Why not try a bird bread recipe with some nuts thrown in? See the 4) Wholegrain Breads part of this article!

Something to try

Mix nuts and fruit together for an exciting fusion of treats for your bird.

Some nuts will go great with berries, especially in the autumn.

Nut products for birds

In Shell Peanuts Bird Treat 5 lbs
In Shell Peanuts Bird Treat 5 lbs

Peanuts in shells are ideal snacks, toys and exercise for birds.

 
Kaytee Nut and Fruit Blend, 10-Pound Bag
Kaytee Nut and Fruit Blend, 10-Pound Bag

This mix of fruit and nuts is a tasty delight for birds!

 
Cockatiels sharing sprouted seeds (Creative Commons Stock Image)
Cockatiels sharing sprouted seeds (Creative Commons Stock Image)

7) Sprouts

Sprouts are a yummy and healthy treat for birds too.

You can feed sprouted seeds to your bird, just as long as you are aware of how to properly store the sprouted seeds to keep bacteria away. Sunflower, wheat, maize, almond and peanut seeds/nuts offer tasty sprouts.

These tasty seed sprouts will provide a healthy supplement to your bird's diet.

Other sprouts you could use are broccoli, watercress, cabbage, rocket, celery, spinach, lettuce, pea, bean sprouts and clover.

Do not feed onion sprouts, as onions are toxic to birds.

Cockatiel and budgies sharing a bowl of legumes (Creative Commons Stock Image)
Cockatiel and budgies sharing a bowl of legumes (Creative Commons Stock Image)

8) Beans Or Legumes

Cooked beans or legumes are a great source of protein and fibre for birds.

They are healthy, cheap and contain almost no fat whatsoever. Beans or legumes also make birds (and humans) feel fuller for longer, which is great for trying to wean birds off of fatty foods (for example, if it has been adopted from a clueless previous owner).

Some examples of yummy beans for birds are black-eyed peas, lentils, lima beans, garbanzo beans and haricot.

Ensure that you fully cook any beans before feeding them to birds. Uncooked beans can cause complications and may have bacteria or fungi teeming on them.

Bean / legume products for birds

Tropimix Low Fat Parrot Bean Mix, 5-Ounce
Tropimix Low Fat Parrot Bean Mix, 5-Ounce

A yummy mixed bean meal for birds.

 
Goldenfeast Hookbill Legume Blend 64oz Bird Food
Goldenfeast Hookbill Legume Blend 64oz Bird Food

A treat-worthy legume mix specifically for hookbilled birds.

 
White Cockatoo enjoying a red chili pepper (Creative Commons Stock Image)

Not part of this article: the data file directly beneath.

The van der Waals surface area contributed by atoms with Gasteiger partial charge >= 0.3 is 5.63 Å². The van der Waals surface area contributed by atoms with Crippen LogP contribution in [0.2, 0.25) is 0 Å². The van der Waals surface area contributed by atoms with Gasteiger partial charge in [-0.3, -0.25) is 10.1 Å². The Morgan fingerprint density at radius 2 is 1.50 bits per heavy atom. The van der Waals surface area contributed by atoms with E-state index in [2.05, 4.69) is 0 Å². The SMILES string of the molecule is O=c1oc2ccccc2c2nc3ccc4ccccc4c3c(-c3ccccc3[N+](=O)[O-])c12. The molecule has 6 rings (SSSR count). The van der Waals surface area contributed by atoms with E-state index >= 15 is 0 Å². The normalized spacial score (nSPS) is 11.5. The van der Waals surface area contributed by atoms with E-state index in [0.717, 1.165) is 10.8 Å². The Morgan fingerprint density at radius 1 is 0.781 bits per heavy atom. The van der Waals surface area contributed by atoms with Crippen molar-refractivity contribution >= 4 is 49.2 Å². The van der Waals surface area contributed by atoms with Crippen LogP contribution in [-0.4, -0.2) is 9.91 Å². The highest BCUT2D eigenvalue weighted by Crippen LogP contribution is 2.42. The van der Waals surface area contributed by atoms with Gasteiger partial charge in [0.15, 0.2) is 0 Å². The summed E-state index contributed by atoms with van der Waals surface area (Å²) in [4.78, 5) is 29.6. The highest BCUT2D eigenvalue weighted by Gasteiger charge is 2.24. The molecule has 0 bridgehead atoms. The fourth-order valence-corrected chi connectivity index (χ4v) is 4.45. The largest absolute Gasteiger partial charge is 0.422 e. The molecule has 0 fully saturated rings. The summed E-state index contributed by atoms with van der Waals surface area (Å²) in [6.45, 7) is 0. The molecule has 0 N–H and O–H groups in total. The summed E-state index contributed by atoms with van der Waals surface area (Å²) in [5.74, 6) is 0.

White Cockatoo enjoying a red chili pepper (Creative Commons Stock Image)

9) Peppers

Peppers are a fantastic treat for some bird species.

Birds lack certain receptors in their tongues which enables them to eat peppers without experiencing that stinging, spicy bite.

Offer your bird a fresh chili pepper or a banana pepper, the two most popular peppers available in stores relatively cheaply. Your feathery buddy may enjoy munching away at the fleshy pepper and the seeds within.

Peppers are known to contain chemicals which help to prevent certain diseases from developing, depending on the type of pepper. They also contain a good amount of vitamins as well as vital nutrients, including Vitamin C, Vitamin A, potassium and iron.

Make sure the peppers are washed before offering to birds.

A Senegal Parrot enjoing popcorn (Creative Commons Stock Image)
A Senegal Parrot enjoing popcorn (Creative Commons Stock Image)

10) Popcorn

Popcorn?

Really?

Yes!

Birds will happily munch on popped or unpopped popcorn.

However if you are offering unpopped kernels to your bird, boil them in water first to soften the tough shell for your bird.

Your bird may enjoy popped kernels as they are easier to nibble on.

Unsalted and unsweetened popcorn is obviously the smart and healthier choice. Never use microwaved popcorn as this kind is extremely high in fat and calories.

Now you can share a bowl of popcorn with your bird during movie time! It;s a great way to give your bird a treat while socialising together.

Something to try

How about threading some popped popcorn and cranberries together and hanging it in your bird's cage?

Popcorn and cranberry kebab!

Bowie the indian ringneck shares a salad with his owner

A Quick Question

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    • profile image

      Coco 4 months ago

      Very useful. Thanks a lot!!

    • favored profile image

      Fay Favored 3 years ago from USA

      Always looking for new things to feed the birds that is healthy. I didn't think pasta was something they could eat though. Thanks for the information.

    • Scott A Butler profile image
      Author

      Scott A. Butler 3 years ago from England

      @SheGetsCreative: Thank you! I hugely appreciate that. :)

    • SheGetsCreative profile image

      Angela F 3 years ago from Seattle, WA

      Pinned to my Pets board